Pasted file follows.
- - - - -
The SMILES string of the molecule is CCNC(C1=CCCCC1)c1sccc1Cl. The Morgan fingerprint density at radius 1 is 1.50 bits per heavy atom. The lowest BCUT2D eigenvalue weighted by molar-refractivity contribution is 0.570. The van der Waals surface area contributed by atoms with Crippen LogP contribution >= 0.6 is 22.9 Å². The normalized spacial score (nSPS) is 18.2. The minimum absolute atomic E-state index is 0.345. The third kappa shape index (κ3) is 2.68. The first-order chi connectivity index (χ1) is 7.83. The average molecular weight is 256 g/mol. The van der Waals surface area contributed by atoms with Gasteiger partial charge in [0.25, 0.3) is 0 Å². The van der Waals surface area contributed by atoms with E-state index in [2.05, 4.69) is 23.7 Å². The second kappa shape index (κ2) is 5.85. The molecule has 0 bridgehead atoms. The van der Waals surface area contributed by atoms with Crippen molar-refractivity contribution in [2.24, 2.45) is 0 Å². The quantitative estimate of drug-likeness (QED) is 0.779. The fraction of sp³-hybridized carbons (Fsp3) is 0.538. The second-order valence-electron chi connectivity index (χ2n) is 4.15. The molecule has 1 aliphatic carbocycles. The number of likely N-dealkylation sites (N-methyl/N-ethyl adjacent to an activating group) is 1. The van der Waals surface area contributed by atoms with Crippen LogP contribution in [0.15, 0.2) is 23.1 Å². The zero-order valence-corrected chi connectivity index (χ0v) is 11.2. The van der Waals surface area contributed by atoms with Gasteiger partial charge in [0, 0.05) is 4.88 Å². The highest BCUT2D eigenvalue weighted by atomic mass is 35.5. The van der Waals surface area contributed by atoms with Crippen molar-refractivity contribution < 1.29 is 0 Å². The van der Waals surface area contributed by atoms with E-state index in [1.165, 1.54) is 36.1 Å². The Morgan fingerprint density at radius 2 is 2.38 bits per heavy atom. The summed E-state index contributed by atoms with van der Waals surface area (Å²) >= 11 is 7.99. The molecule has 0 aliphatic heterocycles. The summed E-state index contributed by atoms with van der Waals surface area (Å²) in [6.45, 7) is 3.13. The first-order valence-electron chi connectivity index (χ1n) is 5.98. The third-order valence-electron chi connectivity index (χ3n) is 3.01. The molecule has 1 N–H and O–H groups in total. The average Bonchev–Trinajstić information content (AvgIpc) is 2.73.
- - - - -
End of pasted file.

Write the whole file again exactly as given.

The SMILES string of the molecule is CCNC(C1=CCCCC1)c1sccc1Cl. The Morgan fingerprint density at radius 1 is 1.50 bits per heavy atom. The lowest BCUT2D eigenvalue weighted by molar-refractivity contribution is 0.570. The van der Waals surface area contributed by atoms with Crippen LogP contribution >= 0.6 is 22.9 Å². The normalized spacial score (nSPS) is 18.2. The minimum absolute atomic E-state index is 0.345. The third kappa shape index (κ3) is 2.68. The first-order chi connectivity index (χ1) is 7.83. The average molecular weight is 256 g/mol. The van der Waals surface area contributed by atoms with Gasteiger partial charge in [0.25, 0.3) is 0 Å². The van der Waals surface area contributed by atoms with E-state index in [2.05, 4.69) is 23.7 Å². The second kappa shape index (κ2) is 5.85. The molecule has 0 bridgehead atoms. The van der Waals surface area contributed by atoms with Crippen molar-refractivity contribution in [2.24, 2.45) is 0 Å². The quantitative estimate of drug-likeness (QED) is 0.779. The fraction of sp³-hybridized carbons (Fsp3) is 0.538. The second-order valence-electron chi connectivity index (χ2n) is 4.15. The molecule has 1 aliphatic carbocycles. The number of likely N-dealkylation sites (N-methyl/N-ethyl adjacent to an activating group) is 1. The van der Waals surface area contributed by atoms with Crippen LogP contribution in [0.15, 0.2) is 23.1 Å². The zero-order valence-corrected chi connectivity index (χ0v) is 11.2. The van der Waals surface area contributed by atoms with Gasteiger partial charge in [0, 0.05) is 4.88 Å². The highest BCUT2D eigenvalue weighted by atomic mass is 35.5. The van der Waals surface area contributed by atoms with Crippen molar-refractivity contribution < 1.29 is 0 Å². The van der Waals surface area contributed by atoms with E-state index in [1.165, 1.54) is 36.1 Å². The Morgan fingerprint density at radius 2 is 2.38 bits per heavy atom. The summed E-state index contributed by atoms with van der Waals surface area (Å²) >= 11 is 7.99. The molecule has 0 aliphatic heterocycles. The summed E-state index contributed by atoms with van der Waals surface area (Å²) in [6.45, 7) is 3.13. The first-order valence-electron chi connectivity index (χ1n) is 5.98. The third-order valence-electron chi connectivity index (χ3n) is 3.01. The molecule has 1 N–H and O–H groups in total. The average Bonchev–Trinajstić information content (AvgIpc) is 2.73.